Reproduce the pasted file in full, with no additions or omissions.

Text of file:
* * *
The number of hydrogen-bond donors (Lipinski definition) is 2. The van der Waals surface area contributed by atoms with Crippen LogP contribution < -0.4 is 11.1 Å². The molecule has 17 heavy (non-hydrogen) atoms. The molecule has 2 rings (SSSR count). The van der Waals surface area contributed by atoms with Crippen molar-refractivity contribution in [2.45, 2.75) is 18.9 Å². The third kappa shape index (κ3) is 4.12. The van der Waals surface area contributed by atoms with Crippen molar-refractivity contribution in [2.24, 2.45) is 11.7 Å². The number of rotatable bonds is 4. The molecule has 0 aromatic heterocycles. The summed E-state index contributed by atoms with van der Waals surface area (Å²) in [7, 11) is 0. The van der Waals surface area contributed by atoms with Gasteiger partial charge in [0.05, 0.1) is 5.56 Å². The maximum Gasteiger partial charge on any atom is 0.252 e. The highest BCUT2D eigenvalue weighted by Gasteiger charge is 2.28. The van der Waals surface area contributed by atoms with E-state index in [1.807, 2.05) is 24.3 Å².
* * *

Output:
The number of hydrogen-bond donors (Lipinski definition) is 2. The van der Waals surface area contributed by atoms with Crippen LogP contribution < -0.4 is 11.1 Å². The molecule has 17 heavy (non-hydrogen) atoms. The molecule has 2 rings (SSSR count). The van der Waals surface area contributed by atoms with Crippen molar-refractivity contribution in [2.45, 2.75) is 18.9 Å². The third kappa shape index (κ3) is 4.12. The van der Waals surface area contributed by atoms with Crippen molar-refractivity contribution in [2.24, 2.45) is 11.7 Å². The number of rotatable bonds is 4. The molecule has 0 aromatic heterocycles. The summed E-state index contributed by atoms with van der Waals surface area (Å²) in [7, 11) is 0. The van der Waals surface area contributed by atoms with Gasteiger partial charge in [0.05, 0.1) is 5.56 Å². The maximum Gasteiger partial charge on any atom is 0.252 e. The highest BCUT2D eigenvalue weighted by Gasteiger charge is 2.28. The van der Waals surface area contributed by atoms with E-state index in [1.807, 2.05) is 24.3 Å².